Jody Jazz DV 8 – left profile

Recently I got my hands on a fantastic beast of a mouthpiece. The Jody Jazz DV 8. This piece is one of of the few mouthpieces that I had on my bucket list. Why? Because pro players like Jason Marshall (DV 10) and Claire Daly (DV 6) play these pieces with amazing tones and the marketing hype from Jody Jazz just gave me an itch I couldn’t help but want to scratch.

I purchased this piece 2nd hand and it wasn’t perfect, has a missing bite plate and handling wear, but played perfectly. It has a gutsy soloist tone that carries well in larger groups. Intonation wise it wasn’t the best for a vintage horn like my 12M but matched very well to my more modern YBS-61. Let’s look at some details.

Construction: This piece is made from heavy gold plated brass. It feels solid in the hand but on my 12M it posed a problem. I have to pull the mouthpiece out pretty far and there is not enough cork for comfortably secure positioning. This isn’t unique to this mouthpiece but is symptomatic of most modern mouthpiece on vintage bari’s.

The mouth feel: This piece feels great in the mouth though a little small for my personal taste. The size feels a little smaller that a Otto Link STM.  I have been playing it with a few rubber bit pads stacked on each other to open the mouth a bit more and to replace the missing bite plate but it is still a small mouth feel.

Ligature: I found that  a “dark” Rovner fabric ligature to be a great match for this mouthpiece. It won’t mar the beautiful exterior plating, secures the reed well, and if you believe the hype can help tame the pesky high harmonics. The ligature and cap I bought it with fit perfectly and offers better positioning options that the tapered collar ligature that is an option for this piece.

 Reed friendliness: Just as Jody suggested on the website I had to move to a 1/4 to 1/2 harder reed. Once I did this there wasn’t a reed in this range that it wouldn’t accommodate. I feel that this piece’s facing is near perfect for the baffle/tip/reed combo. Pick a reed and play should be the motto of this mouthpiece.

 Sound:  This is a bold and bright mouthpiece. I played this in my jazz combo and big band and it was perfect for the combo but a bit too bright for the traditional sounding big band. That is not to say that it can’t do double duty but it will require some restraint and proper reed selection to blend into a traditional sounding group.

Other: Here’s a surprise for me and maybe you as well. Beneath the bite plate is the latin like Omicron-Tau type symbol. The same symbol on the body of the mouthpiece. I suspect it is to identify forgeries as there are many Asian copies of the over all design of the DV. In my research I’d never seen this feature mentioned in respect to a JJ mouthpiece.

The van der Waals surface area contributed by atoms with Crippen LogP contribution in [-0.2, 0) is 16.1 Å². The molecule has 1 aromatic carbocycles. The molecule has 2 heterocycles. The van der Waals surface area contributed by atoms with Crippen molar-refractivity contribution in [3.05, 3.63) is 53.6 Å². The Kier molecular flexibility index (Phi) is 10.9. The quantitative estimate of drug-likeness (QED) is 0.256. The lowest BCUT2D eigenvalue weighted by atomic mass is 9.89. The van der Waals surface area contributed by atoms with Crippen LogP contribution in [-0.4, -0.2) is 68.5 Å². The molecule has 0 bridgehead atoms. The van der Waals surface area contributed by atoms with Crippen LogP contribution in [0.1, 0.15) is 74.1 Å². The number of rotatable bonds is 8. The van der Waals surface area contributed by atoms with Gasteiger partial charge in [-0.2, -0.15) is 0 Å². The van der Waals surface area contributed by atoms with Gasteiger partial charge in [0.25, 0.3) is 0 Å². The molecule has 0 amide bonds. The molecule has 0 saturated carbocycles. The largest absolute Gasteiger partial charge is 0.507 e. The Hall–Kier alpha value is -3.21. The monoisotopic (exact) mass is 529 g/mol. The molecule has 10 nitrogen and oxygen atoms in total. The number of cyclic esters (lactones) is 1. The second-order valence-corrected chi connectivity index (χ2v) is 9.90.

Bite Plate: I contacted JJ reps about the missing bite plate. They informed me that the repair would entail inspection, cleaning, bite place replacement if possible,and re-plating. Though, the re-plating was somewhat optional but highly recommended. It would look like new for a very tidy sum and a month in their care. I decided to hold off and perhaps seek Keith Bradbury MojoBari‘s service to fashion a new bite plate. But in clear so that I can see that great engraving.

TAKE AWAY:  This piece meets the marketing description on Jody’s page to a tee. It’s easy to play, bright, and beautifully well made. It’s value per dollar new is an individual choice because there are a great many options that cost less and play just as well but this still something different and lovely to play. That being said, it is not for the faint of heart or for people who are new to bright high-baffle pieces. This takes time to learn to control and find your sound on this piece.

Jody Jazz DV 8 – Without Biteplate

Jody Jazz DV 8 – Showing Table cutout

Jody Jazz DV 8 – right profile

Jody Jazz DV 8 – Engraving under bite plate

Jody Jazz DV 8 – Tip opening stamp

Jody Jazz DV 8 – Close up of baffle throat termination

Jody Jazz DV 8 

ModernBariSax Lebayle Baritone Saxophone Mouthpiece EngravingThis mouthpiece was first brought to my attention by one of my favorite baritone saxophonists, Brian Landrus on the Sax on the Web forum. From that point on I had to try one. Even though I run a moderately somewhat successful baritone saxophone blog I still have to purchase everything I demo. So with that in mind I camped on eBay and Sax-on-the-web (SOTW) and waited for one to become available. When this piece appeared I immediately jumped on it. It was in mint condition and looked perfect in just about every way.  I did have reservations in bidding as I knew the 7 tip opening (.103) is quite a bit smaller than the Vandoren B9 (.120).

Construction: This mouthpiece really is pretty to look at even though it is just a hunk or hard rubber. The large deeply engraved Lebayle logo and tip opening really compliment the swooping design of this piece. The interior of the baffle chamber were as smooth as expected though the interior of the throat was machined ever so slightly rough. To be clear it looks purposefully not completely smooth. I surmise its to help the piece grip the cork though I am not sure.

The mouth feel: This piece feels fantastic in the mouth. the feel is very much like the duckbill Brilhart’s but much more comfortable to blow than those. I find that compared to my Vandoren V16 and Otto Link Tone Edge that this piece has a smaller mouth feel. This should be good news for those who have smaller mouths and generally don’t find rubber mouthpieces comfortable to play.

Ligature: Because this was purchased used it didn’t come with a ligature but finding to fit was not difficult. I had several Rovner dark ligatures for alto clarinet through baritone and found one that fit perfectly though I couldn’t tell what instrument it was for. i also expirmented with a string ligature, a vintage Selmer expanding ligature, and a two screw brass ligature and all performed well. The rovner provided the best grip on the smooth rubber surface without risk of marring the finish.